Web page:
About halfway through the program, after a lot of self-reflection, I became aware that there had been a continuing theme over the course of the past several years; my job was one of the primary sources of my intense anxiety and deep depression. I had worked for companies that were well respected and treated their employees better than most other companies. Everyone loved working for these companies, but I didn't. I could not find happiness or joy in what I was doing. Don't get me wrong, I did my job and I did it beyond expectations (according to my reviews), but I was drifting further and further into a state that was paralyzing me and not allowing me to fulfill my duties as a contributor within the companies. In fact, each month it became worse and worse. I knew something had to give, and my mental, emotional, and physical state were not what I was willing to give up on to survive. But, that was what I was doing. It was like I was the picture next to the definition of insanity, doing the same thing over and over again, expecting a different result each time.

While dining with my grandmother one Sunday evening, she looked at me point blank and asked me why didn't I do what I needed to become a teacher. I had started out as an education major when I first started college, but middle schoolers and the prospect of never really making a decent living turned me away from that course. I wound up graduating with a BA in English and a major in Professional Writing for Business Applications Development. It offered a lucrative career in the IT industry, something that would provide a steady flow of increasing income over the years.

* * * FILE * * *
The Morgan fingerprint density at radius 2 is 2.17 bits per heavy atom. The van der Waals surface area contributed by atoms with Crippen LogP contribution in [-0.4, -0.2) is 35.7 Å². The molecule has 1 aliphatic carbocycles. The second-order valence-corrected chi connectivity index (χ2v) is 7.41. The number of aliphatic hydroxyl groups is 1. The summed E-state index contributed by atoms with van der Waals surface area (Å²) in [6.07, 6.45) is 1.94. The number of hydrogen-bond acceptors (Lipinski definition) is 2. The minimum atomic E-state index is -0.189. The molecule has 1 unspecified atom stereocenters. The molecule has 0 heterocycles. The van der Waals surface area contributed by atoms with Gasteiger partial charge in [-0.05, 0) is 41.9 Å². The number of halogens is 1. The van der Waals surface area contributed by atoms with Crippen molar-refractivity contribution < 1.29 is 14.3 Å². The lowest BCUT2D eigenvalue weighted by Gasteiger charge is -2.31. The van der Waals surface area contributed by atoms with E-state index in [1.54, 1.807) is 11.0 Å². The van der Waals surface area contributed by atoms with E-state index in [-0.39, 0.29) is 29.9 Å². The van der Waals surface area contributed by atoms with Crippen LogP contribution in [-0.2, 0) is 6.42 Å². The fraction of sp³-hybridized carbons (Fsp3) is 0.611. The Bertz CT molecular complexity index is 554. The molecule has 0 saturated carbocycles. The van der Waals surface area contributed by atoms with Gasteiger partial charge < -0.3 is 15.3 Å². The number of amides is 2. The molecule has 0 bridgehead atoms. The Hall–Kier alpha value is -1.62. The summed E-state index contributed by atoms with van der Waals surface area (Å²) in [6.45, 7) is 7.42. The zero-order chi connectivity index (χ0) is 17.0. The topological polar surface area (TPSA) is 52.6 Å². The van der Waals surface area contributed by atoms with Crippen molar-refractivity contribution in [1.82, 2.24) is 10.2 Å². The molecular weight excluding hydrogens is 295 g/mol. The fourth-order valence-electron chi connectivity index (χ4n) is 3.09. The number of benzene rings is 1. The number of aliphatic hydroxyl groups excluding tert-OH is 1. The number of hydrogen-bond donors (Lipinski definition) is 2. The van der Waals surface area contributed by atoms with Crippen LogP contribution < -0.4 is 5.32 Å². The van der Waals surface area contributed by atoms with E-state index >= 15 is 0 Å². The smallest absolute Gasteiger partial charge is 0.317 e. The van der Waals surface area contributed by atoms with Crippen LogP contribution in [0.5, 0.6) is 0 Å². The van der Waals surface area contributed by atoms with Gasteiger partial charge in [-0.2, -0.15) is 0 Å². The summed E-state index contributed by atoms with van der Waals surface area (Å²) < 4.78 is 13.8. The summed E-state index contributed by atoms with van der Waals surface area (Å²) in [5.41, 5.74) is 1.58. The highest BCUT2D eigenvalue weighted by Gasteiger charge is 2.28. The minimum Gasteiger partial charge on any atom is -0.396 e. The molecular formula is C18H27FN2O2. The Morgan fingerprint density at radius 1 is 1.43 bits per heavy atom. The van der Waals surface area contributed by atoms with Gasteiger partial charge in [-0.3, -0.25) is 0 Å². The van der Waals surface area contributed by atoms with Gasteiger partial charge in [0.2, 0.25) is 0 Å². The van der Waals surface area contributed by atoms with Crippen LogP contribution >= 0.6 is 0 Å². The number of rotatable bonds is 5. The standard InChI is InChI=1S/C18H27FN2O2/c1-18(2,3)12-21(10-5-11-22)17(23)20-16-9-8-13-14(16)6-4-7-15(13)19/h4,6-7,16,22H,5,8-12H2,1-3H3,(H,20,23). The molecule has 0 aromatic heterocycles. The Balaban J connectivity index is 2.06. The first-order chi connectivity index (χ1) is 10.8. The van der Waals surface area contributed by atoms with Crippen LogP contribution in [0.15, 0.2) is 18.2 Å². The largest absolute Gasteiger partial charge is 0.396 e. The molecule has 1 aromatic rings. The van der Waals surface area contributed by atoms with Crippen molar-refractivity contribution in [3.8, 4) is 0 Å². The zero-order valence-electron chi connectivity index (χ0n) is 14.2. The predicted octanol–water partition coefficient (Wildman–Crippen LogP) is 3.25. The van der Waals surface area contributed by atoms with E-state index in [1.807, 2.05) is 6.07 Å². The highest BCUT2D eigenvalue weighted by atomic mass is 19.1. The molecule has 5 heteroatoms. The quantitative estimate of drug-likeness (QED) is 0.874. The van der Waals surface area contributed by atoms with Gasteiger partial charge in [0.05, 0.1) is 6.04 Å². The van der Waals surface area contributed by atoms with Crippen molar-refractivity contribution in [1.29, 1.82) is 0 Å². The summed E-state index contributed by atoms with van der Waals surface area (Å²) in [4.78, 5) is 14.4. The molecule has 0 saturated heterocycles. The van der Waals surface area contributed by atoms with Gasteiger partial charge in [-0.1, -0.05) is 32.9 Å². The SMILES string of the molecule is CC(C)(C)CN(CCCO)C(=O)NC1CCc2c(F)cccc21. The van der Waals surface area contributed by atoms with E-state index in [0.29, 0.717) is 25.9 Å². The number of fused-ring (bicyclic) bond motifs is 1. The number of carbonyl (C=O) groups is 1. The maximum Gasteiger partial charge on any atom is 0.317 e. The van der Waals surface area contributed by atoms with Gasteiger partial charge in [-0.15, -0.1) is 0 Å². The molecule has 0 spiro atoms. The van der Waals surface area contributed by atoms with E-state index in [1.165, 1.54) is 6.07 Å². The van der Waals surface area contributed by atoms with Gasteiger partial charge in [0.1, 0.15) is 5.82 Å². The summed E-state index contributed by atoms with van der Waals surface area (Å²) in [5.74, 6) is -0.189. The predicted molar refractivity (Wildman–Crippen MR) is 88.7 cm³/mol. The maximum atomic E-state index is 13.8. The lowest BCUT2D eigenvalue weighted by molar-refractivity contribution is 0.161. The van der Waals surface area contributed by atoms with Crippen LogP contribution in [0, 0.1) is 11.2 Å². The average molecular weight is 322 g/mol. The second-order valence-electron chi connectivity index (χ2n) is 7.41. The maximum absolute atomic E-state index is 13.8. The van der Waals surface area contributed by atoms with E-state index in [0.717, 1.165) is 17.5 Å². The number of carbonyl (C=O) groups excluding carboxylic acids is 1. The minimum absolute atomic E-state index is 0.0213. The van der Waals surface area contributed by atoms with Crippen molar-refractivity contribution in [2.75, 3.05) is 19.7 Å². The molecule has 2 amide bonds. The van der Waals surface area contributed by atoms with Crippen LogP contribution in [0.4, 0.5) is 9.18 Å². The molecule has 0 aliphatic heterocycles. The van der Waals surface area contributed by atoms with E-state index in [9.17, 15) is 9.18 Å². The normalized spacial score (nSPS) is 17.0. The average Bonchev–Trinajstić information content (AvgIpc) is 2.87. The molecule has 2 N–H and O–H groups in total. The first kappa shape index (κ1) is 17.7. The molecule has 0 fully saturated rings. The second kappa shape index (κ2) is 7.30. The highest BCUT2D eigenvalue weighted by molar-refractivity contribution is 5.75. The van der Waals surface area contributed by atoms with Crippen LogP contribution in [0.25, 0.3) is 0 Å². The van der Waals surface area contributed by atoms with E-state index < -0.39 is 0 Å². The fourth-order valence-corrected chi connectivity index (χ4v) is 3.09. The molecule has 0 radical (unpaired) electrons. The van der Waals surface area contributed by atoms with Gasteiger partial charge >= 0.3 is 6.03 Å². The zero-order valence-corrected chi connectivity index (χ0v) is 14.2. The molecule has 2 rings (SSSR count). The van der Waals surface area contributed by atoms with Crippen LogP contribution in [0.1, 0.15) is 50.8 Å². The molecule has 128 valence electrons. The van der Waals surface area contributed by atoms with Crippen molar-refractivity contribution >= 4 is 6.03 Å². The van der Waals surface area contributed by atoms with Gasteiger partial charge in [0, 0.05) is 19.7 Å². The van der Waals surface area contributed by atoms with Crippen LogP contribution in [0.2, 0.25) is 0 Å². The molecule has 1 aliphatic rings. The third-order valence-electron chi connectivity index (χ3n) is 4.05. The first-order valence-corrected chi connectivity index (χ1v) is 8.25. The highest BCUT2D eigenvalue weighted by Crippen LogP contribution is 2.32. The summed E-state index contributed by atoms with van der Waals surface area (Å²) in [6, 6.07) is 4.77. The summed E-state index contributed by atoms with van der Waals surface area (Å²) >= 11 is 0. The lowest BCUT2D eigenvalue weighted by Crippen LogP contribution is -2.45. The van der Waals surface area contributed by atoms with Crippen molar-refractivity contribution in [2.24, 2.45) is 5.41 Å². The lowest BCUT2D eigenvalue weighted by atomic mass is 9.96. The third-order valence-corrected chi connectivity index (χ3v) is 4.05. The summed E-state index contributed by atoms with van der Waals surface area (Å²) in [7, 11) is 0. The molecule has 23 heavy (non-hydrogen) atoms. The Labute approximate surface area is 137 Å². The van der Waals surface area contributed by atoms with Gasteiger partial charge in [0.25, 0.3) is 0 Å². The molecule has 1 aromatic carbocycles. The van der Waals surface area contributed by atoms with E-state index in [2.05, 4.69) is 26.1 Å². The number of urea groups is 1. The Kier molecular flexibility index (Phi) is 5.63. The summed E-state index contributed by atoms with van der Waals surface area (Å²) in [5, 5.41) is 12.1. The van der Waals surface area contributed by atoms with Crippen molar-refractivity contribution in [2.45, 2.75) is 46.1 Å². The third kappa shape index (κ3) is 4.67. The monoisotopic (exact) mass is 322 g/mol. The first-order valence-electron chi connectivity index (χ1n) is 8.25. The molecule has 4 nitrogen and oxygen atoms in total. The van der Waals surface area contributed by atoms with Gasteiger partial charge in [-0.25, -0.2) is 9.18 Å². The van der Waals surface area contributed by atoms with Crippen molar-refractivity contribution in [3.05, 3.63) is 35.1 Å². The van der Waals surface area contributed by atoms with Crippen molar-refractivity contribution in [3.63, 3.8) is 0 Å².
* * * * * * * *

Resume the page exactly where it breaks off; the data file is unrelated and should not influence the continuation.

But it didn't make me happy, and that was what I was realizing at that moment. When I returned home after dinner with my grandmother, I sat down at the computer and started researching what it would take to become a teacher. After a few hours of research, I took a deep breath in and applied to a few local universities and then completed the FAFSA application. It would be tight at nearly half my current salary, but it was doable. Plus, I knew a few teachers with their master's degrees in teaching that made fairly close to what I did in IT. I could do it.

The following day I arrived for my treatment with a new determination and a new plan for change in my life. I was actually getting pretty excited about finally doing something that would bring me more joy and happiness in the long run. I mean, I had dreamed of being a teacher since I was a little girl, lining up her dolls and stuffed animals in front of a chalkboard easel for a lesson or two. When I announced my decision to change careers completely, a few people who had been in the program as long as I had commented on how my demeanor had changed in such a short time. Apparently when I first started, I avoided eye contact and kept myself closed off. They noticed that on this day, I was no longer looking away, and no longer shutting the world out. It was then that I knew that change within me was finally happening. I was on a road of complete and total healing.